“Any discernible, confined and discrete conveyance, including but not limited to any pipe, ditch, channel, tunnel, conduit, well, discrete fissure, container, rolling stock, concentrated animal feeding operation, or vessel or other floating craft, from which pollutants or wastes are or may be discharged into or adjacent to any water in the state.”
Common examples of point sources are wastewater treatment facilities, concentrated animal feeding operations, and industrial facilities. All other sources fall into the category of nonpoint sources. A common example of a nonpoint source is the water that runs off from the surface of undeveloped land following a rain.
Point Sources of Pollution Require Permits
The authority of a point source to discharge pollutants into a surface water body is governed by a permit. With the passage of the Clean Water Act in 1972, the National Pollutant Discharge Elimination System (NPDES) was created to administer this permitting process. In 1998, the state of Texas assumed the authority to administer the NPDES program through the Texas Pollutant Discharge Elimination System (TPDES). In general, the provisions of these permits are based on the Texas Surface Water Quality Standards, which are written by the Texas Commission on Environmental Quality (TCEQ) and approved by the U.S. Environmental Protection Agency (EPA). For example, the permit for a wastewater treatment facility would typically specify the maximum volume of effluent that can be discharged per day, plus the maximum concentration of viable indicator bacteria that can be present in that effluent.
Bacterial Concentration and Bacterial Load
A common procedure that is used in water quality monitoring is to collect a water sample, take it back to the lab, and use a bacterial culture method such as growth in a Petri dish to determine the number of viable bacteria present per unit volume of the sample. To satisfy the criterion for the “Primary contact recreation 1” use of a waterway, this concentration may not exceed 126 viable bacteria per 100 milliliters when E. coli is used as the indicator, or 35 viable bacteria per 100 milliliters when enterococci are used. (As illustrated in the following diagram, 100 milliliters is equal to approximately 3.4 US fluid ounces.) The concentration that is reported is actually determined by averaging the numbers from several different samples. To reduce the amount of variation due to differences among the individual samples, a geometric mean is used instead of the more familiar arithmetic average. The term “bacterial density” is sometimes used interchangeably with “bacterial concentration”.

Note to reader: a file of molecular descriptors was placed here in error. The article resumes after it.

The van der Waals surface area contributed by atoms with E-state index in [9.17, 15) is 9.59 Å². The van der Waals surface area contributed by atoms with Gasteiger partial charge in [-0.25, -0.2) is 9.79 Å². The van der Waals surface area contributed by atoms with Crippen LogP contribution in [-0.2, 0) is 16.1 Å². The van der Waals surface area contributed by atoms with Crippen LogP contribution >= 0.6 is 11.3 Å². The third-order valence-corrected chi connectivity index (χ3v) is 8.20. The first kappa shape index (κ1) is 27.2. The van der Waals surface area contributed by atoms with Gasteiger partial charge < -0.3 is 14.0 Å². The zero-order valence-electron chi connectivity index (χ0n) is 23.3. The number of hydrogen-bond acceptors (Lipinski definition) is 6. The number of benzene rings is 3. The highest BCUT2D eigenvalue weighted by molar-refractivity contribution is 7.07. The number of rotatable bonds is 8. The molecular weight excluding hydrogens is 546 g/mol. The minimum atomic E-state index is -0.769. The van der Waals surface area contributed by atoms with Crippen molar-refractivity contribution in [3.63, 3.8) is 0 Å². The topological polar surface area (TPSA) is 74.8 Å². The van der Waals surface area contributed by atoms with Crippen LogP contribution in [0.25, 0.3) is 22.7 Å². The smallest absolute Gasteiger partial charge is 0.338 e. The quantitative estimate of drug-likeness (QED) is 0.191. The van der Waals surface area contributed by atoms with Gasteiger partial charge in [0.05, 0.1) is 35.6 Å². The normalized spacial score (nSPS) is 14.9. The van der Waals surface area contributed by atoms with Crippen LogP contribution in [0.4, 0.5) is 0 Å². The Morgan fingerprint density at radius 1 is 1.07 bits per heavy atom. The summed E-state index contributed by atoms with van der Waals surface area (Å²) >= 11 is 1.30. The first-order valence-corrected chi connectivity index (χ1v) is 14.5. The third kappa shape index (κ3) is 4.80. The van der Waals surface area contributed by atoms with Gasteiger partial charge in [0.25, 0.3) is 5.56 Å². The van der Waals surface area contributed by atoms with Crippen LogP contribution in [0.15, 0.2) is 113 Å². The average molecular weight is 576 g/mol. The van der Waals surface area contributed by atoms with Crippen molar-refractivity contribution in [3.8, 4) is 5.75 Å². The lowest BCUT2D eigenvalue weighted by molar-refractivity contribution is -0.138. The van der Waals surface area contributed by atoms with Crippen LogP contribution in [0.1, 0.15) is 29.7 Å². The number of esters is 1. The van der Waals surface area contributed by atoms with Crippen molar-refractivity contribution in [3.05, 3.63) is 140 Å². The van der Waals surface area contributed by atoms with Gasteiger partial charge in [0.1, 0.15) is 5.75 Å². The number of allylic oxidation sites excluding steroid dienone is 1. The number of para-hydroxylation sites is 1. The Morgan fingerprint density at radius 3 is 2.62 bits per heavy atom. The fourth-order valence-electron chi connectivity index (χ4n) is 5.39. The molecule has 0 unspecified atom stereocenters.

A stream’s total bacterial load is calculated by multiplying the bacterial concentration, determined as described above, by the total volume of water that flows past a point on the stream’s bank per unit of time (bacteria/volume X volume/time = bacteria/time). The concept of bacterial load might be imagined by thinking of a person sitting on the stream’s bank with a clipboard, counting individual viable bacteria as they passed by. After a whole day of observation, they would know the stream’s bacterial load, expressed as the number of viable bacteria that went by in a day’s time. As noted below, the concept of bacterial load is critical to the calculations that are required for a Total Maximum Daily Load project.
The Importance of Monitoring
Most people are surprised to discover the degree to which treated wastewater may contribute to stream flow in a heavily urbanized area. Especially during times of low rainfall, essentially 100% of the flow in some of our local creeks and bayous may be attributable to this source. Consistent sampling and testing of water bodies can detect when problems are present, and the pattern of results over time may also provide a valuable clue to the source(s) of bacteria. High levels of bacteria that occur during periods of drought are most likely due to point sources, while high levels of bacteria observed following rains probably come from nonpoint sources.
The Texas Integrated Report of Surface Water Quality